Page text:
Nobody does but when you have so much money that you will never "run out" what difference does it make to a person like that? Plus buying stock in any company its a risk and reward game its not guaranteed that it will always go up. I didn't buy AMD's stock when it was $30 because I "chickened" out who do I sue for being a pus*****?
 
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Uncle Al

Posts: 7,213   +5,598
Even if they win the suite the damage to their reputation is going to haunt them beyond the current missteps .....
 

scavengerspc

Posts: 449   +308
TechSpot Elite
I didn't buy AMD's stock when it was $30 because I "chickened" out who do I sue for being a pus*****?
"Chickening out" does not make you a pus*****. It means you are cautious and is not a bad trait. But I can tell you that a lot of very successful people got that way after throwing caution to the wind to coin a phrase. Start small and read everything you can about short term investment. Join the forum at Etrade or any other online trading sites that have them. I'm telling you there are no internet boy bitches there and in fact are happy to help.

Cautious. Not reckless.
 
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MaxSmarties

Posts: 269   +136
7 nm is just a number. A number Intel can’t reach... what really means are performance, and Intel must do something in that regard.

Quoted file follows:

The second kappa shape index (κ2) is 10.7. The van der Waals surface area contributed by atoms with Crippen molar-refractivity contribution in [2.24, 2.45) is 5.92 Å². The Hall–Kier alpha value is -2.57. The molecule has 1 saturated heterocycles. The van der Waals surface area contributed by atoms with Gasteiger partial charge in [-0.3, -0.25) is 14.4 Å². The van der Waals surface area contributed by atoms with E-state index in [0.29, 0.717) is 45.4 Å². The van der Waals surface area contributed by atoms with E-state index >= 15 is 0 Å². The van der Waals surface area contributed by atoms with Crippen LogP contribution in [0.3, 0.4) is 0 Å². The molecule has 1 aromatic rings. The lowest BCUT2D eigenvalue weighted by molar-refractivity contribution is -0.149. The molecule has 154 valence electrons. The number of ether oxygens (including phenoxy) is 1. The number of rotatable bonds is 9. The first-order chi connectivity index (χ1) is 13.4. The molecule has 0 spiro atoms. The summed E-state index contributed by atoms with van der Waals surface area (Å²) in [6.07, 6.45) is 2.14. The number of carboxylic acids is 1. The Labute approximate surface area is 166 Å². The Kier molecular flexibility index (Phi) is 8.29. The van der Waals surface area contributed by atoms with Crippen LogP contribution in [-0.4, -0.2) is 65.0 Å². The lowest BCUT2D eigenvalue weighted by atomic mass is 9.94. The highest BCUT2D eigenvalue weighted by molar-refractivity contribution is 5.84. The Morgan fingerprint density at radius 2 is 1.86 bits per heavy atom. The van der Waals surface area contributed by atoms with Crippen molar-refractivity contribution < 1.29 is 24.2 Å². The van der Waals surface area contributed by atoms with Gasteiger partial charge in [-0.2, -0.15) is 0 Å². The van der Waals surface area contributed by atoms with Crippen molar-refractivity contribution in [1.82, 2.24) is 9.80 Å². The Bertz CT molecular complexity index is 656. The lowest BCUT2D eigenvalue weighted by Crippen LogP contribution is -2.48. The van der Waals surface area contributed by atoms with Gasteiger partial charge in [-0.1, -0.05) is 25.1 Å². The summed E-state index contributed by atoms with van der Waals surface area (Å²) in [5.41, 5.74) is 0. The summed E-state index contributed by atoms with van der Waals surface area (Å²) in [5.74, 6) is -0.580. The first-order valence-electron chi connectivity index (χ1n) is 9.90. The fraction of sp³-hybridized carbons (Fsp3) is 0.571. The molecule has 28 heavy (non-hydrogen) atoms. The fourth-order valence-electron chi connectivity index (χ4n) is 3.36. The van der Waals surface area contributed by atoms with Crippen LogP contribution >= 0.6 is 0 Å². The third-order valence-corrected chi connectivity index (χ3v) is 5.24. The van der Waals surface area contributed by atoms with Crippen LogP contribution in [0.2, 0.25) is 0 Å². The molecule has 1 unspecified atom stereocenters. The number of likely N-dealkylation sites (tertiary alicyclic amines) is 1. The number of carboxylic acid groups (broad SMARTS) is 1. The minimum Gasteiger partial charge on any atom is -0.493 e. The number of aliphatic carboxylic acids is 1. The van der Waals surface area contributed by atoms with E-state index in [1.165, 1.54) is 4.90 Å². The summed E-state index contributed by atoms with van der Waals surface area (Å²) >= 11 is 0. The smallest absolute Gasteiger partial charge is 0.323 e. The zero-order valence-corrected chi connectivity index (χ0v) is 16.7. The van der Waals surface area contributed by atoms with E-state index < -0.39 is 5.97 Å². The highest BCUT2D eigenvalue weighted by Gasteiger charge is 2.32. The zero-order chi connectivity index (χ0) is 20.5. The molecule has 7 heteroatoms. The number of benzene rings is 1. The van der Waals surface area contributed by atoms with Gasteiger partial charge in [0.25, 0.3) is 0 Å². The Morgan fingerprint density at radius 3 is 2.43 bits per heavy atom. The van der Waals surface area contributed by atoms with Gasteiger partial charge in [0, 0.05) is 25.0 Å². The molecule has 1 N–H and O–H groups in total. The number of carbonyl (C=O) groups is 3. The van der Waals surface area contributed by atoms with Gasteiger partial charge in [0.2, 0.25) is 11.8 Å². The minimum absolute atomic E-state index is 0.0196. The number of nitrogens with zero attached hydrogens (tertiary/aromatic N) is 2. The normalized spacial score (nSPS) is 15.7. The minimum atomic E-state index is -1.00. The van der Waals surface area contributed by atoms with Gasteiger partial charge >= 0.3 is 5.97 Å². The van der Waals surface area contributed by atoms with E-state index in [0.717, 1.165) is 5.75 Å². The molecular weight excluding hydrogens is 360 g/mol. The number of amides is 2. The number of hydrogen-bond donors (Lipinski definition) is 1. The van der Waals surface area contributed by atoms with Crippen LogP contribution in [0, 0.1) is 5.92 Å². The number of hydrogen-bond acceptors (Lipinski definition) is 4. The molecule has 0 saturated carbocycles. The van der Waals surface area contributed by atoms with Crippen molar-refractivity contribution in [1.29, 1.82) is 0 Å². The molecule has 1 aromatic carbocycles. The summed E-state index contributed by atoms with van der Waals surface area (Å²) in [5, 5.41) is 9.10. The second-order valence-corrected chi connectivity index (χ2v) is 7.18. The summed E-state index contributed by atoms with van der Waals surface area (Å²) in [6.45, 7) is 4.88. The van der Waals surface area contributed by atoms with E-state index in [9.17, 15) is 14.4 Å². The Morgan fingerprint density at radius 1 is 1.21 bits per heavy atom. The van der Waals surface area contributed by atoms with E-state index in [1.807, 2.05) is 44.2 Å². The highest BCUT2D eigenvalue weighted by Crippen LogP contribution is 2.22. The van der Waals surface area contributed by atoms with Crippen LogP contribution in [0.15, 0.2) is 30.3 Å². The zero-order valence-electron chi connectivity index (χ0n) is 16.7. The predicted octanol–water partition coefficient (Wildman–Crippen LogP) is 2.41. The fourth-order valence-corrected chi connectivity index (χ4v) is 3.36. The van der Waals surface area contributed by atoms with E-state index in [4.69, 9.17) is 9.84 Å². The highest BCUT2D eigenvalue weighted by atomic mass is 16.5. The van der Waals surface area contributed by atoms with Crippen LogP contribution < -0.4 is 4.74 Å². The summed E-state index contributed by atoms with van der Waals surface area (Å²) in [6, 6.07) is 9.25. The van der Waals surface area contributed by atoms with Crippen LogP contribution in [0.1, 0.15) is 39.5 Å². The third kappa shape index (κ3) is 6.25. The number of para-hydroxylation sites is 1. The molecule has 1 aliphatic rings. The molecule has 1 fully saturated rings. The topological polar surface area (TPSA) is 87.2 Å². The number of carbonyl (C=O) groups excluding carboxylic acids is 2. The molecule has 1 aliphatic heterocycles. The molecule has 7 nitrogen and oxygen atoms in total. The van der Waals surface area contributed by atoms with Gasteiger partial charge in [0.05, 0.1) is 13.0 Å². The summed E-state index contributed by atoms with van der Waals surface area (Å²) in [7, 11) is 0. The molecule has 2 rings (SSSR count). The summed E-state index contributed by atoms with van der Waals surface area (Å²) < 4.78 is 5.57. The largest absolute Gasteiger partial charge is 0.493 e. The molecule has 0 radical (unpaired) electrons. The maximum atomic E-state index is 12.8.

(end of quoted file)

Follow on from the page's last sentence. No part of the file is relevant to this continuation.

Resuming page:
mbrowne5061

Posts: 1,523   +846
This is 100% a fishing expedition. They don't even have any evidence yet, just some loses in stock value.

Nobody does but when you have so much money that you will never "run out" what difference does it make to a person like that?
and that is the difference between you and them. You don't stay rich by saying 'oh, I have more' anytime you lose money. You also don't get rich that way either.
 

Arbie

Posts: 70   +81
Guys - real graphs start at zero. Unless there's a very good reason to do otherwise. Here there isn't.
 

Rhythmattic

Posts: 10   +0
Rich people really don't like losing money, do they.
Nope... They take a risk,,,,,, That is what the stock market is,,,,It's not like intel didn't try, but for the same reasons these plebs are wanting to make a class action against the actual fallacy of what is the "Stock Market" they wine and *****.....

Fact is , many I imagine made a lot of money, and many their shares even with the drop are still in profit.....but the "Projected" money out of nowhere, is now on hiatus,,,,,damn, probably can't hang out at their holiday beach houses for a few months....

This is capitalism and the world of the oh so precious....... If only intel was a bank.... They'd be to big to fail.......

Pathetic.
 
So, did the Hagens Berman law firm already represent a fair number of Intel investors and therefore stepped up to protect the financial interests of their clients, or, did they pursue Intel investors with the idea of suing Intel - you know - because they just couldn't stand by and let this potential injustice go unanswered?

"On Friday, the Hagens Berman law firm put out a call to Intel investors who suffered significant losses to contact the company for a possible class-action suit. It also seeks people who may be able to assist in its investigation of possible securities fraud."

Sounds like the latter.